Journal of Geodynamics 01/2010; 49(3):116-122. · 2.97 Impact Factor
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    ABSTRACT: On February 15th 2009, Belgium together with the International Polar Foundation inaugurated a new Antarctic base named Princess Elisabeth in honour of the granddaughter of King Albert II of Belgium. The base, located in the Queen Maud Land, East Antarctica (lat = 71°57'S, long = 23°20'E) was built to fully operate with renewable energies, conditions motivated by present climatic issues. Among the wide range of ambitious scientific projects already initiated, a solid earth GIANT-LISSA project will be conducted by the Royal Observatory of Belgium to better understand the ongoing geodynamics affecting East Antarctica such as ice mass change and to shed light onto the past and present tectonics by investigating lithospheric structure and local and regional intra-plate seismicity. Here we present these scientific goals focussing particularly on the seismology experiment. We describe the technical aspects of the instrumentation to be shipped and installed during the coming BELARE 2009-2010 expedition: one surface and one borehole broadband seismometers in addition to two GPS stations. Absolute and relative gravity measurements will be undertaken the following year in collaboration with Luxembourg University. In regard of the excellent site conditions provided by the elongated nunatak outcrop hosting the Princess Elisabeth base, the scientific expectations are high allowing to envision further initiatives and collaborations.
    AGU Fall Meeting Abstracts. 12/2009;
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    ABSTRACT: Subduction zone deformation is difficult to fully constrain, as the plate boundary generally lies in deep waters, preventing the use of common GNSS based methods. While the subduction zone plate boundary in Central Vanuatu is indeed submerged, two shallow seamounts located on either side of the plate limit allow us measure vertical motions on both sides, using diver-installed seafloor pressure gauges. In 1999, we installed one gauge on the subducting plate, at Sabine Bank, and the other one on the overriding plate, at Wusi Bank. The two gauges have been recording nearly continuously since 1999. The signal we are looking for is small and on the same order of magnitude than sea level changes; thus we use satellite altimetry as an external reference to monitor sea surface changes. The Sabine Bank site is close to an ERS/Envisat crossing point, while the Wusi Bank site is close to a crossover point for Topex-Poseidon, Jason and Jason2. Seafloor pressure, converted to depth, and satellite altimetric measurements of the sea surface are combined to derive the height above ellipsoid of both seafloor points. In addition, kinematic GPS data on a floating platform above the pressure gauges, contribute to the calibration of the measurement system. We show the vertical deformation and uncertainties obtained at both underwater points and use these results to complement the deformation profile perpendicular to the plate boundary, obtained with on-land GPS measurements. The whole profile, comprising at sea and on land measurements is then modeled in 3D to investigate the role played by topographic features lying on the subducting plate on the locking of the subduction and on the vertical uplift of the overriding plate, which is responsible for the existence of both Santo and Malekula, the two largest islands of the Vanuatu archipelago.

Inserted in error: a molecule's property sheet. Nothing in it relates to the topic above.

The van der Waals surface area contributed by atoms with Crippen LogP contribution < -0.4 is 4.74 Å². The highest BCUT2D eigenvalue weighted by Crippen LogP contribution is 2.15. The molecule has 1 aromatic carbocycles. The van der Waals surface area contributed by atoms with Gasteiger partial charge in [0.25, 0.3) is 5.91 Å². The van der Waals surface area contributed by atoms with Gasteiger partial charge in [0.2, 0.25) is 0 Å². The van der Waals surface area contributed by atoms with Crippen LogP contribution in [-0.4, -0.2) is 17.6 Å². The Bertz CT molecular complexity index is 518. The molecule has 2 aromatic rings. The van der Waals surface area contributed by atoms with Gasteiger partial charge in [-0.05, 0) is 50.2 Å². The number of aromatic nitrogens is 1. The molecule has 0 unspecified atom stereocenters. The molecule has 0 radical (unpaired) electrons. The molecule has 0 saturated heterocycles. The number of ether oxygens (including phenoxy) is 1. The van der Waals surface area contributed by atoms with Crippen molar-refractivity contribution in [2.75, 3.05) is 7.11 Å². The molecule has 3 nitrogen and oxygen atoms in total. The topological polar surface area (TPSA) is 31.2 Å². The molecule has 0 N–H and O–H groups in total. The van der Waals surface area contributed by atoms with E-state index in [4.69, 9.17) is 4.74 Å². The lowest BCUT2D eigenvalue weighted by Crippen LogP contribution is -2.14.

AGU Fall Meeting Abstracts. 12/2009;
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    ABSTRACT: The stability of GPS time and frequency transfer is limited by the fact that GPS signals travel through the ionosphere. In high precision geodetic time transfer (i.e. based on precise modeling of code and carrier phase GPS data), the so-called ionosphere-free combination of the code and carrier phase measurements made on the two frequencies is used to remove the first-order ionospheric effect. In this paper, we investigate the impact of residual second- and third-order ionospheric effects on geodetic time transfer solutions i.e. remote atomic clock comparisons based on GPS measurements, using the ATOMIUM software developed at the Royal Observatory of Belgium (ROB). The impact of third-order ionospheric effects was shown to be negligible, while for second-order effects, the tests performed on different time links and at different epochs show a small impact of the order of some picoseconds, on a quiet day, and up to more than 10 picoseconds in case of high ionospheric activity. The geomagnetic storm of the 30th October 2003 is used to illustrate how space weather products are relevant to understand perturbations in geodetic time and frequency transfer. Comment: 25 pages, 10 eps figures, 1 table, accepted in Journal of Advances in Space Research, Special Issue "Recent advances in space weather monitoring, modelling and forecasting"